Science Seen Time One author Colin Gillespie helps you understand the physics of your world.

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Why Are We Discovering Double Black Holes?

Black holes are in the news again. Only a few weeks ago news of two surprisingly big black holes colliding in a distant galaxy arrived at Earth. Now astronomers have found a closer and far bigger pair of black holes.

First the gravity waves. A fantastically sensitive instrument called LIGO measured them as they rolled by. They delivered multiple messages from co-orbiting black holes falling into each other more than a billion light years away. They gave us direct evidence black holes exist. They showed thirty-solar-mass black holes exist—and may even be common since two of them were orbiting each other. They showed gravity waves exist. And they showed that when black holes collide they behave just as theory predicts.

Conventional wisdom says a black hole begins its career when a big star runs low on fuel and collapses under its own gravity. The collapse (called a supernova) liberates a vast amount of energy. A big star might have a hundred solar masses. But its big supernova blows most of this mass away from the central black hole. This limits its size. Thus thirty-solar-mass black holes were not thought to happen. And here, first black hole that we detect directly is a perfect thirty-solar-mass example. And the gravity-wave signal shows it was in orbit round another of about the same size. This is the first one we find, and we find there are two!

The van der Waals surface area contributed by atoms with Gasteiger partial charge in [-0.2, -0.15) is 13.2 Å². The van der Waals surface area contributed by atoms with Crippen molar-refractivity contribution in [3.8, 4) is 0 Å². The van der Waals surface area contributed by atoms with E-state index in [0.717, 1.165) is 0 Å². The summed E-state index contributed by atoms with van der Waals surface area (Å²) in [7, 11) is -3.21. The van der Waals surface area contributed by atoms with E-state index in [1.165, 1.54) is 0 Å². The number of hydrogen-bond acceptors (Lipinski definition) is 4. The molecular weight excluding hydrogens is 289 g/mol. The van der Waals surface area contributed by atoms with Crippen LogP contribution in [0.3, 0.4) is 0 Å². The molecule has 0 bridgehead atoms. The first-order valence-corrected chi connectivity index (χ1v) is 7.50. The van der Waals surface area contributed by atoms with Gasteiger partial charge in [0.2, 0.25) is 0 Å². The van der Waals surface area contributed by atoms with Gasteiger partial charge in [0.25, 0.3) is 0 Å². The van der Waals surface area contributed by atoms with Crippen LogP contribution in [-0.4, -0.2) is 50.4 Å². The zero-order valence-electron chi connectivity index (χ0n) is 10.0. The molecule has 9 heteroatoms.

Now the latest news. An international team of  astronomers used optical telescopes to look for massive objects. They focused on a galaxy that is a Behemoth black holemere two-hundred-million light years away. They found evidence that at its center there’s a huge black hole.

Of course they can’t see a black hole directly. But they can see the commotion among nearby stars. It told them that the black hole must have the mass of seventeen billion Sun-sized stars.

This is big by any measure but not a record. What makes it special is that it is in a region where the density of matter is sparse. This suggests that huge black holes may be more common than has been supposed.

And there was another message. Stars near the center of the galaxy were neatly organized in a way that a single black hole doesn’t do. It takes two!

Two hundred million years ago the two black holes were orbiting each other. But as they organize the galaxy they lose orbital energy. Maybe they have already merged. If so, the resulting gravity wave is on its way to us. And it will be more than ten-billion-fold more energetic than the one LIGO observed.

Black holes are terrific physics teachers. Huge black holes are assumed to grow by sucking in gas and by merging with others. Some are so far away the light we see has been traveling many billions of years. Astronomers have now seen some that were already huge less than a billion years after the universe began. Conventional wisdom has no way for them to grow so big so soon, starting from inhomogeneity in the hydrogen that filled the early universe.

I suggest there is an alternative explanation for all these black-hole surprises. Trillions of black holes formed in the first instants of the universe as the Planck-scale fabric of space unfolded; we now call them dark matter.

Messages from outer space are teaching us new physics.


Jens Thomas et al. (2016), “A 17-billion-solar-mass black hole in a group galaxy with a diffuse core”, Nature,

Other Materials:

Robert Sanders (2016), “Supermassive black holes may be lurking everywhere in the universe”,

Image credit:

NASA, ESA, and D. Coe, J. Anderson, and R. van der Marel (STScI),


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